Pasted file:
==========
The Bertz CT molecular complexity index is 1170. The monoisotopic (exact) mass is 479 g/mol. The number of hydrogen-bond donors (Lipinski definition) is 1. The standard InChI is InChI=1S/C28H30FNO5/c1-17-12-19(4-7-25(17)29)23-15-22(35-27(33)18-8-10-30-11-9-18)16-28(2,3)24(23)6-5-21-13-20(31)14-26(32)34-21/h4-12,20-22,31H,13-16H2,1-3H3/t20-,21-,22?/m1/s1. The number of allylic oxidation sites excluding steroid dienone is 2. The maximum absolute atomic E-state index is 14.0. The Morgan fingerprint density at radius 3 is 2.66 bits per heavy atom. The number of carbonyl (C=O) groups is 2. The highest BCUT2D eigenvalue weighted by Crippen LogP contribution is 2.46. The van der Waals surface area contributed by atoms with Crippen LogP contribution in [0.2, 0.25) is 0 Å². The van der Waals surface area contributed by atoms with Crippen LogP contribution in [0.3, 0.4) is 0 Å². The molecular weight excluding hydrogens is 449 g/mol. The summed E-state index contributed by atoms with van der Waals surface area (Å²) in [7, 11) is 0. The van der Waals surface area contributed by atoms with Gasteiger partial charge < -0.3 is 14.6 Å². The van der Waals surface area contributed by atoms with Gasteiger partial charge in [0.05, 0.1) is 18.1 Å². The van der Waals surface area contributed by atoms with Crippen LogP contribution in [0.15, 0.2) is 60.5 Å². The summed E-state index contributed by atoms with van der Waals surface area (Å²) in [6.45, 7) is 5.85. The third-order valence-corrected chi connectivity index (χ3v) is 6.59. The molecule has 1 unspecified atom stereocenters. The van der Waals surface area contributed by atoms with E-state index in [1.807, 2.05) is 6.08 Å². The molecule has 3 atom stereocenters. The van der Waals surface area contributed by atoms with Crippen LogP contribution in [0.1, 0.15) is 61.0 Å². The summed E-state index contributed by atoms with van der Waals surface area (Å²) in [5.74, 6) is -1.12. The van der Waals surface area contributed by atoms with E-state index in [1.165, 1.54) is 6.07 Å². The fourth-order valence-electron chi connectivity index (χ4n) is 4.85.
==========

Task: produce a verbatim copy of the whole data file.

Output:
The Bertz CT molecular complexity index is 1170. The monoisotopic (exact) mass is 479 g/mol. The number of hydrogen-bond donors (Lipinski definition) is 1. The standard InChI is InChI=1S/C28H30FNO5/c1-17-12-19(4-7-25(17)29)23-15-22(35-27(33)18-8-10-30-11-9-18)16-28(2,3)24(23)6-5-21-13-20(31)14-26(32)34-21/h4-12,20-22,31H,13-16H2,1-3H3/t20-,21-,22?/m1/s1. The number of allylic oxidation sites excluding steroid dienone is 2. The maximum absolute atomic E-state index is 14.0. The Morgan fingerprint density at radius 3 is 2.66 bits per heavy atom. The number of carbonyl (C=O) groups is 2. The highest BCUT2D eigenvalue weighted by Crippen LogP contribution is 2.46. The van der Waals surface area contributed by atoms with Crippen LogP contribution in [0.2, 0.25) is 0 Å². The van der Waals surface area contributed by atoms with Crippen LogP contribution in [0.3, 0.4) is 0 Å². The molecular weight excluding hydrogens is 449 g/mol. The summed E-state index contributed by atoms with van der Waals surface area (Å²) in [7, 11) is 0. The van der Waals surface area contributed by atoms with Gasteiger partial charge < -0.3 is 14.6 Å². The van der Waals surface area contributed by atoms with Gasteiger partial charge in [0.05, 0.1) is 18.1 Å². The van der Waals surface area contributed by atoms with Crippen LogP contribution in [0.15, 0.2) is 60.5 Å². The summed E-state index contributed by atoms with van der Waals surface area (Å²) in [6.45, 7) is 5.85. The third-order valence-corrected chi connectivity index (χ3v) is 6.59. The molecule has 1 unspecified atom stereocenters. The van der Waals surface area contributed by atoms with E-state index in [1.807, 2.05) is 6.08 Å². The molecule has 3 atom stereocenters. The van der Waals surface area contributed by atoms with Crippen LogP contribution in [0.1, 0.15) is 61.0 Å². The summed E-state index contributed by atoms with van der Waals surface area (Å²) in [5.74, 6) is -1.12. The van der Waals surface area contributed by atoms with E-state index in [1.165, 1.54) is 6.07 Å². The fourth-order valence-electron chi connectivity index (χ4n) is 4.85.